What is a Podiatrist and what do they do? A Podiatrist is an allied health professional who must meet the professional registration requirements of the Podiatrists Board of New Zealand and hold a current annual practicing certificate. A Podiatrist is trained to assess, diagnose and treat foot and lower limb abnormalities. These may include skin and nail pathologies, foot and ankle injuries, foot complications related to chronic conditions like diabetes as well as other medical conditions and also biomechanical and musculoskeletal problems. Podiatrists play an important role in monitoring disease and managing lower limb issues to maintain an active and mobile population across the lifespan. Therefore patient demographics can be diverse ranging from monitoring children's growth and development, managing sports injuries, working with people with chronic disease, disability and the ageing population. What is the difference between a Chiropodist and Podiatrist? There is no difference other than to indicate the period in time when the qualification was obtained. The title Chiropodist has not been used in New Zealand for approximately 52 years now. Chiropody became a regulated profession in New Zealand in 1969 and the professional title was changed to Podiatrist soon after.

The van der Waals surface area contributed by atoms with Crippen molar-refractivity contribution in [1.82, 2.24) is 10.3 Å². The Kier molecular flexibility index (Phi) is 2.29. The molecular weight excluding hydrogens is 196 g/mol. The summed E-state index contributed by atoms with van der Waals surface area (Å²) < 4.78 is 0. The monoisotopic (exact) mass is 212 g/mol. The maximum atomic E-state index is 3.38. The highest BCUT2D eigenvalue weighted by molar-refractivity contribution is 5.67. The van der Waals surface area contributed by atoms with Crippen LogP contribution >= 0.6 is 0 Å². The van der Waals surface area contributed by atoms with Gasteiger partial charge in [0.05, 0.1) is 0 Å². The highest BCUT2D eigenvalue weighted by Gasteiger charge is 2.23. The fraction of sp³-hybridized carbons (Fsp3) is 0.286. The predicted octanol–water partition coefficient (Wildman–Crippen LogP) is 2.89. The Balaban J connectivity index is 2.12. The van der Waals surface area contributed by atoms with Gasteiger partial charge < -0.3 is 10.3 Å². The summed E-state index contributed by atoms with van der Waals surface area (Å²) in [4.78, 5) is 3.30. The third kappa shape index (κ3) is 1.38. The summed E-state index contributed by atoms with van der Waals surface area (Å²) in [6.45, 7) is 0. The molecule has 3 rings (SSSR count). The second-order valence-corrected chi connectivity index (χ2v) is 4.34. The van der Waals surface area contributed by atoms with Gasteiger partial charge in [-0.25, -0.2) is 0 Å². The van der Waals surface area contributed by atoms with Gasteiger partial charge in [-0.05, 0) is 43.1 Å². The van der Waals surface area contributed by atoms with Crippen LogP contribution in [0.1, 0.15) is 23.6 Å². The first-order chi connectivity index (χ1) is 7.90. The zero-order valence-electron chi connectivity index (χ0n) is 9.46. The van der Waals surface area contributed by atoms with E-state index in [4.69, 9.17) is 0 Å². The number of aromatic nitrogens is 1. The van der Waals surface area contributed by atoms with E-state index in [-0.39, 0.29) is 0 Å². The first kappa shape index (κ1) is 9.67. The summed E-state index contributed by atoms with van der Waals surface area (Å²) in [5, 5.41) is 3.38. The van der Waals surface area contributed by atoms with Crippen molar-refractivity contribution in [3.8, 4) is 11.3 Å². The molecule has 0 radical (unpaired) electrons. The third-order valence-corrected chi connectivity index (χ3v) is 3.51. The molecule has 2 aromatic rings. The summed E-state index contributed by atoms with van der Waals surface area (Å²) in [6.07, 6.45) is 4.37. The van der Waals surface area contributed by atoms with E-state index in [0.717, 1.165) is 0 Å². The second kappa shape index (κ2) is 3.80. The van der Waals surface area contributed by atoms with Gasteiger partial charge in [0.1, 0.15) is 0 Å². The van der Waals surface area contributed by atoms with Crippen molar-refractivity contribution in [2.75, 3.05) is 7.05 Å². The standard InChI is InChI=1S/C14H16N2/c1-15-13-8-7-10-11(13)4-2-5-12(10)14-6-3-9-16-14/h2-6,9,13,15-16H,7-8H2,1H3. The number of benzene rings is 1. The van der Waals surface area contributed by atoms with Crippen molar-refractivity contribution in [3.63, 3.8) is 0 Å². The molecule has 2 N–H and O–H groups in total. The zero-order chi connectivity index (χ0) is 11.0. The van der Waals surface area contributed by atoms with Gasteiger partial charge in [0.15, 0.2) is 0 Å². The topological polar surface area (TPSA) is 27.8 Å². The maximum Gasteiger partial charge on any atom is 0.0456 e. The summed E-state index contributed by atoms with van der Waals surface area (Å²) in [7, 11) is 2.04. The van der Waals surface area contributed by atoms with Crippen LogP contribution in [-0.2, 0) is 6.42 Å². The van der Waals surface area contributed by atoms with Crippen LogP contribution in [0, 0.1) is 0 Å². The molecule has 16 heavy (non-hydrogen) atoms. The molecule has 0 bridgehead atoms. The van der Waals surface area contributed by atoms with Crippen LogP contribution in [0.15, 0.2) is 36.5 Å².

Do I need a referral to see a Podiatrist? A referral is not generally required.
Do Podiatrists treat ACC patients? Most podiatrists are registered with ACC. Check with the practitioner. There is often a co-payment charged to the patient.
Are corns and verrucae the same thing? No they are not. Corns are pressure lesions and verrucae are viral lesions. Verrucae belong to the wart family (the human papilloma virus – HPV). Correct diagnosis and treatment is important and is best provided by a podiatrist.